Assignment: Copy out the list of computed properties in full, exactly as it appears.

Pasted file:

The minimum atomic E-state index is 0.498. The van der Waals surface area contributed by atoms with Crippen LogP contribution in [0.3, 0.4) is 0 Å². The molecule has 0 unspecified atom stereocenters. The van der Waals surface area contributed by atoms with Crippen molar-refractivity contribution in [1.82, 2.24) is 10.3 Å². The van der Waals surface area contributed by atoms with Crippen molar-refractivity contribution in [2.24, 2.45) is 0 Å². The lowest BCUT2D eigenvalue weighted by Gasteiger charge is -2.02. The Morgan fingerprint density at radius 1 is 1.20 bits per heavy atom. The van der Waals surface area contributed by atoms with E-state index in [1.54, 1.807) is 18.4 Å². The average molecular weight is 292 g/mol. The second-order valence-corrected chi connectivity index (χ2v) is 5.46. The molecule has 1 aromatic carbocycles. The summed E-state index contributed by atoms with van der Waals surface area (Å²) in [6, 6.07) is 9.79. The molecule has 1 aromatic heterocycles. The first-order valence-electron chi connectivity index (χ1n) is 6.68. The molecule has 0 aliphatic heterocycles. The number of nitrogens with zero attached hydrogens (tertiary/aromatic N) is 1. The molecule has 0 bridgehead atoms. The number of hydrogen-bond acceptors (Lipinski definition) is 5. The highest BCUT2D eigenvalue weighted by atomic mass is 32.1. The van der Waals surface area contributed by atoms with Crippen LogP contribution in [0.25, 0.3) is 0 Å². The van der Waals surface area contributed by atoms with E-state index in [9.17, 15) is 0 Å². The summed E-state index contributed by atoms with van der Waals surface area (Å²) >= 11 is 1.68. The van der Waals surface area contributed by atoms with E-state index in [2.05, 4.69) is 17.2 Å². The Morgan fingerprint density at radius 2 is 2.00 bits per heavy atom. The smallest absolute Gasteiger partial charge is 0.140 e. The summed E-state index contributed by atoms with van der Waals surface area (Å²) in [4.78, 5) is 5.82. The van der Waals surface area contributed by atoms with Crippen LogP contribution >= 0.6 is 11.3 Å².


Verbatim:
The minimum atomic E-state index is 0.498. The van der Waals surface area contributed by atoms with Crippen LogP contribution in [0.3, 0.4) is 0 Å². The molecule has 0 unspecified atom stereocenters. The van der Waals surface area contributed by atoms with Crippen molar-refractivity contribution in [1.82, 2.24) is 10.3 Å². The van der Waals surface area contributed by atoms with Crippen molar-refractivity contribution in [2.24, 2.45) is 0 Å². The lowest BCUT2D eigenvalue weighted by Gasteiger charge is -2.02. The Morgan fingerprint density at radius 1 is 1.20 bits per heavy atom. The van der Waals surface area contributed by atoms with E-state index in [1.54, 1.807) is 18.4 Å². The average molecular weight is 292 g/mol. The second-order valence-corrected chi connectivity index (χ2v) is 5.46. The molecule has 1 aromatic carbocycles. The summed E-state index contributed by atoms with van der Waals surface area (Å²) in [6, 6.07) is 9.79. The molecule has 1 aromatic heterocycles. The first-order valence-electron chi connectivity index (χ1n) is 6.68. The molecule has 0 aliphatic heterocycles. The number of nitrogens with zero attached hydrogens (tertiary/aromatic N) is 1. The molecule has 0 bridgehead atoms. The number of hydrogen-bond acceptors (Lipinski definition) is 5. The highest BCUT2D eigenvalue weighted by atomic mass is 32.1. The van der Waals surface area contributed by atoms with Crippen LogP contribution in [0.25, 0.3) is 0 Å². The van der Waals surface area contributed by atoms with E-state index in [9.17, 15) is 0 Å². The summed E-state index contributed by atoms with van der Waals surface area (Å²) >= 11 is 1.68. The van der Waals surface area contributed by atoms with E-state index in [2.05, 4.69) is 17.2 Å². The Morgan fingerprint density at radius 2 is 2.00 bits per heavy atom. The smallest absolute Gasteiger partial charge is 0.140 e. The summed E-state index contributed by atoms with van der Waals surface area (Å²) in [4.78, 5) is 5.82. The van der Waals surface area contributed by atoms with Crippen LogP contribution >= 0.6 is 11.3 Å².